This spring the Sterling College math department is offering a game theory class as part of its “Special Topics” series. According to Assistant Professor of Mathematics Daniel Callahan, who is teaching the course, this is unusual. “All three of the ‘Special Topics’ courses we are offering are not usually available at smaller schools. In order to take a game theory class, a student might have to attend K-State or leave the Midwest altogether,” said Callahan.
Sterling College is pleased to announce Jack DeBoer as the speaker for the Student Leadership Success Convocation on Friday, February 26, at 10 a.m. in Upper Wilson Hall on the SC campus.
“The Leadership Success Program is an initiative led by the SGA (Student Government Association) that aims to provide leadership training for students,” said SGA President Matt Ehresman. “We are honored to have Mr. DeBoer as a speaker, and we are thankful for President Maurer’s help in bringing this successful businessman to speak on campus.”
Edward Wade, an artist and church pastor, will be on the Sterling College campus Monday, February 21, and Tuesday, February 22. He will speak about the connection between his faith and art on Monday at 8 a.m., 9 a.m., and 1:10 p.m. His exhibition reception will be the same day, from 5:30 to 7 p.m. He will hold a painting workshop on Tuesday at 9:15 a.m. and a drawing workshop at 1:10 p.m. All events will take place at the Sterling College Art and Design Center and are free and open to the public.
Ireland Sutton, age seven, learned that if she put her thumb over the end of the plastic drinking straw, she really could jab it through a potato in one thrust. It's possible, explained one of Sterling College's biology majors, because of the captured air pressure built up in the straw. The SC biology majors spent the afternoon of February 13 at the Kansas Kids' Museum in Hutchinson teaching kids all sorts of science like this-and all through the use of potatoes.
Sterling College's debate and forensics team can proudly boast more state champions than any other school in the state, says Coach Ken Troyer. The team returned from the Kansas Individual Events and Parliamentary Championship, held at Barton County Community College in Great Bend, with state championships in varsity debate, novice division debate, impromptu speaking and persuasive speaking.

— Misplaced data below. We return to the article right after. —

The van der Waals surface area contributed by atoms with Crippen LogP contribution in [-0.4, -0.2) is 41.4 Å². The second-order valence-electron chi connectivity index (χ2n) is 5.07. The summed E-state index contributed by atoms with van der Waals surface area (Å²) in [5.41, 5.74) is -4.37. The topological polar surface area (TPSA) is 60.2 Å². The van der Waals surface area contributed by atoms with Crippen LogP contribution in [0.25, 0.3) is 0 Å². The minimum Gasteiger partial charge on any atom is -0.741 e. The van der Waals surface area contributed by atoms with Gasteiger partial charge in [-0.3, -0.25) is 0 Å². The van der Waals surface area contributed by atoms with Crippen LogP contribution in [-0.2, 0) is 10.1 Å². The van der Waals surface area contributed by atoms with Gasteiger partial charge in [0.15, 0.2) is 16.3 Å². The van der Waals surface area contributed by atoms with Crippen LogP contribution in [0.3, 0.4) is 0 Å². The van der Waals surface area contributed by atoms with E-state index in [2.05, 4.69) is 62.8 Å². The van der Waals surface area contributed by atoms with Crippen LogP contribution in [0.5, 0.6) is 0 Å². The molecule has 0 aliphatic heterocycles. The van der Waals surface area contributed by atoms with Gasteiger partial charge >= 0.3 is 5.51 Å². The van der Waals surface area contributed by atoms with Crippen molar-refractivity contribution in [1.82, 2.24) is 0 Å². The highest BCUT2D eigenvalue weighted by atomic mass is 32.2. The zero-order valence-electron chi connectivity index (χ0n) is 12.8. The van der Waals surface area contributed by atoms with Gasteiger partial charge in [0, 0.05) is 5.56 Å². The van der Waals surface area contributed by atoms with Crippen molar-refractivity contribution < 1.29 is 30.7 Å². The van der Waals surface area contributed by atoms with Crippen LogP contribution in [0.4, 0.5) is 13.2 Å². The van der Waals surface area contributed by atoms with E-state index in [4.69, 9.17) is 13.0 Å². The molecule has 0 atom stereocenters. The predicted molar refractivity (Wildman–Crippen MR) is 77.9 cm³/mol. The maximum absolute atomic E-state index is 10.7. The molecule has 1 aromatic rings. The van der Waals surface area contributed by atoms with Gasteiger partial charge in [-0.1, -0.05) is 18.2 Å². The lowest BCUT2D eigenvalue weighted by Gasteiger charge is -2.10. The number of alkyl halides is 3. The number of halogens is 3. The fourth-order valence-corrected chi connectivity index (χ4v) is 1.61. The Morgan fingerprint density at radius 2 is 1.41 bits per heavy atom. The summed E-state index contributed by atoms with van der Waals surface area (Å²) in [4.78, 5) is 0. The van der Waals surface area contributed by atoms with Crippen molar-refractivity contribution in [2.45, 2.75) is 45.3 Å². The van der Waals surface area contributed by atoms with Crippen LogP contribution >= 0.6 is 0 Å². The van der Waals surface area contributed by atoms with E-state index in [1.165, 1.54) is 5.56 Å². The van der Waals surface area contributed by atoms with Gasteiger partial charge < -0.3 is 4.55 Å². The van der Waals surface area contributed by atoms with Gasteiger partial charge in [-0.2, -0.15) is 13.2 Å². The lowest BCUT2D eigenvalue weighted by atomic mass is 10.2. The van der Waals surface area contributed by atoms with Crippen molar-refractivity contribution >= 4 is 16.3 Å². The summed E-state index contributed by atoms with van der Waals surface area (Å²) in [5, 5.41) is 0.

Sterling College junior, Zach Goodrich, was named the Kansas Collegiate Athletic Conference "Player of the Week" after helping lead the Warriors to big wins over McPherson College and Ottawa University last week.
Goodrich, a 5'7 guard, averaged 31.0 ppg., 4.5 rrg, 4.0 assists and 3 steals last week in Sterling's two conference victories last week. Zach was 14/21 from behind the three point arc for 66%.
The Kansas Collegiate Athletic Conference released their All-KCAC Women's Basketball selections Monday night following the 2009-10 championship game at the Gleason Center on the Sterling College campus.
Sterling College's Cathryn Wiebe, Megan Patrick and Britany Gasper were named to the All-KCAC First Team. Junior, Erica Herman, was named to the Honorable Mention list. Wiebe received the highest honor of the night when she was named the KCAC "Player of the Year". Gasper was also named to the All-Defensive Team.
To say the Sterling College Debate and Forensics Team is "having a good season" is an understatement in Coach Ken Troyer's view. "Seeing that we have no seniors on the team this year, I am absolutely thrilled with our season," he said recently. "To have six qualified for the AFA nationals; a debate team ranked in the top two in the nation for most of the year; and four state championships-it's a tribute to the hard work and dedication of the SC students."
Sterling, Kan.-The Sterling College Women's Basketball team will face Huntington (Indiana) on Thursday, March 11, at 12 p.m. in the first round of the NAIA Women's Division II National Tournament at the Tyson Event Center in Sioux City, Iowa.
Sterling College will present Shakespeare’s “The Merchant of Venice” at 8 p.m. Thursday through Saturday, March 4-6, in Culbertson Auditorium on the SC campus.
“The Merchant of Venice” was written by William Shakespeare in the late 1500s. Though Shakespeare called it one of his comedies, it is best known for its dramatic scenes, the complicated character of the villain Shylock and the strength of its female character Portia.